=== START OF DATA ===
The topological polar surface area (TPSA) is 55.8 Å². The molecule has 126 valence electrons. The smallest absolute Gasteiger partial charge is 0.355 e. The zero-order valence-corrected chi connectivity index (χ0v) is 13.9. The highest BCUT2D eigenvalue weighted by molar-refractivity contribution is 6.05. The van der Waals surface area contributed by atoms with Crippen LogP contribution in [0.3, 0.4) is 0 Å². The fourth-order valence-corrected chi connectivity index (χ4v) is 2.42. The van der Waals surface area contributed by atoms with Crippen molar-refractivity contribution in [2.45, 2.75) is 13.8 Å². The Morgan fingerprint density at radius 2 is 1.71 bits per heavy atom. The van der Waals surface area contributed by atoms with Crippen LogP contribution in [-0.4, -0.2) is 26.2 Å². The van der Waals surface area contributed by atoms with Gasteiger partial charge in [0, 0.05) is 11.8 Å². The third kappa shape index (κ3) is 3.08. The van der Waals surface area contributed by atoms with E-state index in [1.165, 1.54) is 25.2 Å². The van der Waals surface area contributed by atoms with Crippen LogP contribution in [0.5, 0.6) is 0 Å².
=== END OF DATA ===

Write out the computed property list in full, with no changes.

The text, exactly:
The topological polar surface area (TPSA) is 55.8 Å². The molecule has 126 valence electrons. The smallest absolute Gasteiger partial charge is 0.355 e. The zero-order valence-corrected chi connectivity index (χ0v) is 13.9. The highest BCUT2D eigenvalue weighted by molar-refractivity contribution is 6.05. The van der Waals surface area contributed by atoms with Crippen LogP contribution in [0.3, 0.4) is 0 Å². The fourth-order valence-corrected chi connectivity index (χ4v) is 2.42. The van der Waals surface area contributed by atoms with Crippen molar-refractivity contribution in [2.45, 2.75) is 13.8 Å². The Morgan fingerprint density at radius 2 is 1.71 bits per heavy atom. The van der Waals surface area contributed by atoms with Crippen LogP contribution in [-0.4, -0.2) is 26.2 Å². The van der Waals surface area contributed by atoms with Gasteiger partial charge in [0, 0.05) is 11.8 Å². The third kappa shape index (κ3) is 3.08. The van der Waals surface area contributed by atoms with E-state index in [1.165, 1.54) is 25.2 Å². The van der Waals surface area contributed by atoms with Crippen LogP contribution in [0.5, 0.6) is 0 Å².